York’s English degree is renowned for its flexible and innovative approach. We emphasize small-group teaching, which means you’ll mainly be taught in seminars of up to fifteen people. You’ll also take part in workshops, attend lectures, and consult staff on a one-to-one basis. You can typically expect eight contact hours per week - and sometimes more. There are also many opportunities for informal contact.

  • Our cutting-edge research informs all our teaching activities.
  • Our friendly, approachable, and accessible staff are world-leading experts in their fields. They are each available to meet individually with you during two weekly open office hours.
  • We organise many guest lectures and readings by well-known literary figures.
  • Our unique writing provision, designed and taught by specialist tutors, forms a practical spine for the degree, preparing you to communicate clearly and confidently on a rich variety of topics and to any audience.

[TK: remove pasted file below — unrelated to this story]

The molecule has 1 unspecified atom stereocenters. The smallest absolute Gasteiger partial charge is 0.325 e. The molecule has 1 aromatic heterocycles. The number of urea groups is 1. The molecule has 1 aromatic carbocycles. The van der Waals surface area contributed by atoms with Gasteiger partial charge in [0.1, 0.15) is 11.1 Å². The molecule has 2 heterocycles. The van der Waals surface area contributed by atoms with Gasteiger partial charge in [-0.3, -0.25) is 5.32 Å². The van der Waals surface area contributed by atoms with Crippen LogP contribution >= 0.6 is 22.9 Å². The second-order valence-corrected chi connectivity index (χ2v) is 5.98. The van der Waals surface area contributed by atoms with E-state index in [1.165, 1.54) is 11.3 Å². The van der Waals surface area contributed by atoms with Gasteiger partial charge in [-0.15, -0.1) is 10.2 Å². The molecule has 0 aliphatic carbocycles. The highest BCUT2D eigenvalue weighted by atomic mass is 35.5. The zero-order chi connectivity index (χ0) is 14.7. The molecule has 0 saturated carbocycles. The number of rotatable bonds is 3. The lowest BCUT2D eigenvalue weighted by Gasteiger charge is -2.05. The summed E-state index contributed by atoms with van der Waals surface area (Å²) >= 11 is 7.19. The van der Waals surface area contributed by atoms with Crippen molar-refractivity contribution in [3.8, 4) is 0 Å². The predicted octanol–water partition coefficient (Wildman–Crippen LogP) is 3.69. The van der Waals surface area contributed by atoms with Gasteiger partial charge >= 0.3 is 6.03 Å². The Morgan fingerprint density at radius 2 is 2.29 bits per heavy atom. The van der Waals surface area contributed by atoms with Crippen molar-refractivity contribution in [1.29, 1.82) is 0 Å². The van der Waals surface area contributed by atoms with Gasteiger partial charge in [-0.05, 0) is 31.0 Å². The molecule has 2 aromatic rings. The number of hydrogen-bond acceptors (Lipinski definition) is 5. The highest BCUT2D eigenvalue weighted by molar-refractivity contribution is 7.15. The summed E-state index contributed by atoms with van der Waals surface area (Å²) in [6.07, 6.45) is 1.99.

Overall workload

As a guide, students on this course typically spend their time as follows:

Year 1Year 2Year 3
Lectures and seminars233.5 hours225.5 hours120.5 hours

The figures above are based on data from 2017/18.

The rest of your time on the course will be spent in independent study. This will include guided preparation for seminars and lectures. We recommend that students spend at least six hours in preparation for a two-hour seminar and at least two hours in preparation for a one-hour lecture, as well as at least one further hour of revision and consolidation after each teaching session. You will also devote time to wider reading; complete ‘formative’ assessments (practice essays and short exercises); write essays and revise for exams; and take advantage of opportunities for informal contact, including one-to- one consultations, workshops, guest lectures, and readings.